Meanwhile, we're almost broke. I tutor the daughter of Privy Court Counselor Serrarius, and he extends payment plus hospitality—a warm room and food, all free. While Mama's health slides down a new steep slope, other students appear, and some commission music from me. God bless the world's musical amateurs!


In London, Cagliostro seems to be thriving, at least according to Tom Linley. The Grand Copht has augmented his diet with ritual cannibalism. Meanwhile, my weeks between Christmas and March are all about Aloysia. A week or so before Christmas, just when Munich's Elector Max Joseph is on the point of offering me a job, Cagliostro and Vogler spirit His Highness away with virulent Eastern disease spores. The balance of everything in Europe is about to shift: Karl Theodor slides into the Bavarian Electorate, moving his whole musical apparatus with him to Munich; but he is without an heir, and I, a job.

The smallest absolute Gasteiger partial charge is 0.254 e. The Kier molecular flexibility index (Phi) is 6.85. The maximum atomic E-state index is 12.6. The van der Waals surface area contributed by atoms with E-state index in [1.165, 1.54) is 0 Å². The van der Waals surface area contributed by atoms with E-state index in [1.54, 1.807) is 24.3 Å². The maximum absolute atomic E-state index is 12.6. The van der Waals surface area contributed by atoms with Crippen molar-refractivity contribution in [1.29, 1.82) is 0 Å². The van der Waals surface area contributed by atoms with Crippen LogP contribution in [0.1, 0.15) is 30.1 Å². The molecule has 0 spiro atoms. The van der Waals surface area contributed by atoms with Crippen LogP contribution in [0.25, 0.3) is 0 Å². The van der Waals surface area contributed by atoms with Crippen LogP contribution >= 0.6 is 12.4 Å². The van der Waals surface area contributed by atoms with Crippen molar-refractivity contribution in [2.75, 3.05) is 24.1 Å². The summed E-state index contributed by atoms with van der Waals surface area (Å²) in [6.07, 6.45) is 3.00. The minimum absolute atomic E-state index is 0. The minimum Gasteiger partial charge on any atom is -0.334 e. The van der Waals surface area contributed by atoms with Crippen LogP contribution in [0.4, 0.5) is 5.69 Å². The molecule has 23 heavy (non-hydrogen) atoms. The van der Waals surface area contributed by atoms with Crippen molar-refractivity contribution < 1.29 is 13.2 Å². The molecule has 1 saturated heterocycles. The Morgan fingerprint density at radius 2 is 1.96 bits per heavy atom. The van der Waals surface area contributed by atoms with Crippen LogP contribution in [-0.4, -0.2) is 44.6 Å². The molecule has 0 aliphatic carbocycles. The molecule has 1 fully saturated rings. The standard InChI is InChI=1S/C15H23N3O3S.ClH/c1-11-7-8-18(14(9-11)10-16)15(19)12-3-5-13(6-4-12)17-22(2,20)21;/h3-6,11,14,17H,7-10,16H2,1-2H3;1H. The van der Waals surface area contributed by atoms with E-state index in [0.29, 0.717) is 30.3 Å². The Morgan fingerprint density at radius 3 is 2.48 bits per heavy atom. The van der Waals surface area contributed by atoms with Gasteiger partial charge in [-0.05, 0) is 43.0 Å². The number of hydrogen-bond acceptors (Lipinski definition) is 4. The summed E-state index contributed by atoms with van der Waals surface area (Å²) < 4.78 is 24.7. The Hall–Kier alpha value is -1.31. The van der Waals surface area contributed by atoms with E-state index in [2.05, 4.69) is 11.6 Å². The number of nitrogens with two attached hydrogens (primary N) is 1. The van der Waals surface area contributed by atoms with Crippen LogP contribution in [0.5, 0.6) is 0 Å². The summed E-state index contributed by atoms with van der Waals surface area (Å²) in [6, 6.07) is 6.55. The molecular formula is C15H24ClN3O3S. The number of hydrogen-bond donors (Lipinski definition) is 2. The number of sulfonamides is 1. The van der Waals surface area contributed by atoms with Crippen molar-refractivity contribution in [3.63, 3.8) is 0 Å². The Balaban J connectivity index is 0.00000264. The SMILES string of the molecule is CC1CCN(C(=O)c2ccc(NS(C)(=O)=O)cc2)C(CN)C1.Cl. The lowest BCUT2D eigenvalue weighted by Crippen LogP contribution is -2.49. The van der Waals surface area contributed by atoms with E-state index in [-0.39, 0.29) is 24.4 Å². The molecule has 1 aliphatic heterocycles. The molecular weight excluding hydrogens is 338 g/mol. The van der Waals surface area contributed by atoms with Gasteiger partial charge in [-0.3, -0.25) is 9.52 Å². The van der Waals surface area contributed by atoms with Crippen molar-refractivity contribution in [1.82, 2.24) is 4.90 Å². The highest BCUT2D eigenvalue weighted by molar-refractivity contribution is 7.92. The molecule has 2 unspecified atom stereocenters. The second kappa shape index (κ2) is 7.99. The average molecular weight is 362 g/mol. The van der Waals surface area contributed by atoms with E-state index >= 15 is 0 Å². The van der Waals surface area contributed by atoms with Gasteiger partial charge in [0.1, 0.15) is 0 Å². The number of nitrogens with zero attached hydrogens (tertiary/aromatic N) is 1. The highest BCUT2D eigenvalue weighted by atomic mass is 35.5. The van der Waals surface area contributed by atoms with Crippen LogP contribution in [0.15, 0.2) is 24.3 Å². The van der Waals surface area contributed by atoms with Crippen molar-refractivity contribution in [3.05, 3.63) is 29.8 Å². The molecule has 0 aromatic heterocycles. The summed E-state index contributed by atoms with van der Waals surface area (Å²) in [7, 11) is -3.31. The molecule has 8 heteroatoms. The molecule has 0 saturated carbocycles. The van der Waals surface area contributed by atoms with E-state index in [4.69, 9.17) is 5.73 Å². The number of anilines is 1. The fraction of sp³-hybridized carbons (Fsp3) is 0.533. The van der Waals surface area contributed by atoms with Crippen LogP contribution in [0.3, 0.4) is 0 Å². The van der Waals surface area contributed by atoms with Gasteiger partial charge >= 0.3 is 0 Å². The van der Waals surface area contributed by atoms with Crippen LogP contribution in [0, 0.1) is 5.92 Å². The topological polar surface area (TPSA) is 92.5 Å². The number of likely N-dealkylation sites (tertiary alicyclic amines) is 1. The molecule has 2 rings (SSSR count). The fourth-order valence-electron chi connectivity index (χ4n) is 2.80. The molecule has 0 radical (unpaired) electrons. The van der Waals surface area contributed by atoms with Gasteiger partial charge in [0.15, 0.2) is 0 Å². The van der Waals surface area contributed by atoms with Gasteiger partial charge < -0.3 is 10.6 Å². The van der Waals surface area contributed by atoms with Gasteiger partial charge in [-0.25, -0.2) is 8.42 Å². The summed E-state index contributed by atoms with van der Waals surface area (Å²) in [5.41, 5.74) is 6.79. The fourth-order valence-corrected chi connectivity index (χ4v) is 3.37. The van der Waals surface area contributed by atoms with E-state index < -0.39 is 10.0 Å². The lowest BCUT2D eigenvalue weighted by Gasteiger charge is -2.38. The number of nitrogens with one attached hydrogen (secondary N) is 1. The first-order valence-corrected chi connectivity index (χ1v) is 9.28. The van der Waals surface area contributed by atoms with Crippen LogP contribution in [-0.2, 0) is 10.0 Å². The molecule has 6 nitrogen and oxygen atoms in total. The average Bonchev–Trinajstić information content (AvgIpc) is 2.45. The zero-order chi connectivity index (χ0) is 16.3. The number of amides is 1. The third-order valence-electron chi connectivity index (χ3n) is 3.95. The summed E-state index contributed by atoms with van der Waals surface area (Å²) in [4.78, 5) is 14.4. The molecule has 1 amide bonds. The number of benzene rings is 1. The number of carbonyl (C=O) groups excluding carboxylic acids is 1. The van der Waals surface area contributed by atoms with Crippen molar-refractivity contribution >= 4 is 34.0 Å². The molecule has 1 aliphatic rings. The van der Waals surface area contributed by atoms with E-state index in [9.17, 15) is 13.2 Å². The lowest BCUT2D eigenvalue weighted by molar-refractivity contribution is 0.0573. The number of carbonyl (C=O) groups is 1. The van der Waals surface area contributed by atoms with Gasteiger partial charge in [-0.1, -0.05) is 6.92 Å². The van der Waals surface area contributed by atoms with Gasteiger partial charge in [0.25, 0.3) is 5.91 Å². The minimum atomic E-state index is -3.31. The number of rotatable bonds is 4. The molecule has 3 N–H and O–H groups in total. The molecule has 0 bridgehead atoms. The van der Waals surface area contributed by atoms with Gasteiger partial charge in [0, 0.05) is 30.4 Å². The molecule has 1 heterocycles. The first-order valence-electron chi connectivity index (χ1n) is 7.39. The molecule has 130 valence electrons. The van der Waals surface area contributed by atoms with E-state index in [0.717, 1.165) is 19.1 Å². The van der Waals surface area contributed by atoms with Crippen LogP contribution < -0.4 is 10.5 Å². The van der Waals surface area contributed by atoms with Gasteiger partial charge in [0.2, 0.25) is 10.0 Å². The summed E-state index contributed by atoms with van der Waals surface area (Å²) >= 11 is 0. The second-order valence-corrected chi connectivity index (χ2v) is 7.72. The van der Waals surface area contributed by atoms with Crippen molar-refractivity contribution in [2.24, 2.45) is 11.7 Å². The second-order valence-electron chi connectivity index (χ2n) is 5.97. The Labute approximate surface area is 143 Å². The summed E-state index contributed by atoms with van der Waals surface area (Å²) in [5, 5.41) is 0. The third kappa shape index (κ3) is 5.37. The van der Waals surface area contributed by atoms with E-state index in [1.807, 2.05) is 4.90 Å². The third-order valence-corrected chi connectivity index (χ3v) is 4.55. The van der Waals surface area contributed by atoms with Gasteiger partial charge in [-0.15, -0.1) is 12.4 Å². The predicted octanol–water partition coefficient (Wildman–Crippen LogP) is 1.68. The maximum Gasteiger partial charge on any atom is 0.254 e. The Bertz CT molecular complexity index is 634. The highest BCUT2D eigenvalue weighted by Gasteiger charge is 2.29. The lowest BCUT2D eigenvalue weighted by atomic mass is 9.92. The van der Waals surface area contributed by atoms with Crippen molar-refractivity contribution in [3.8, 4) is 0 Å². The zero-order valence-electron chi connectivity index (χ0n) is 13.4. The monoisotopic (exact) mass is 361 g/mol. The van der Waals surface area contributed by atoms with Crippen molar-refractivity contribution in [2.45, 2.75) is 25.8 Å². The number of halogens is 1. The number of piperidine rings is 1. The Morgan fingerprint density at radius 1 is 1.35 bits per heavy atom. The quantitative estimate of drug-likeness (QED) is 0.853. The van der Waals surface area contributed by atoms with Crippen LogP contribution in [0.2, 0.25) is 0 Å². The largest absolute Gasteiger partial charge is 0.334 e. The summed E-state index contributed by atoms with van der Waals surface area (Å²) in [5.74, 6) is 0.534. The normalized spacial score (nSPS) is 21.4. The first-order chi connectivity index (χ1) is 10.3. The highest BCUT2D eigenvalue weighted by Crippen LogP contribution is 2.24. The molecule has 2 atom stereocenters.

On our way to Paris, Mama drains away a drop and a day at a time. Cagliostro arrives in Paris just three days ahead of us, with a trunkful of disguises. He even bribes the ratty neighborhood prostitutes to give me a disease. Paris is far uglier and more crowded than I remember from being here as a kid. The French haven't changed, though: inattention and snobbery matched only by empty compliments. The closest I get to the Court at Versailles is an absurd offer of a job as chapel organist. Thank God, some of my Mannheim friends are here for the Lenten and Easter season. The conductor of the principal orchestra commissions me for that big new symphony I've been toting around in my brain for weeks. I also compose music for a ballet—the closest I get to doing what I really want to do in the theater, opera. Both works are hits; but I receive neither fee, nor so much as my name in the ballet program.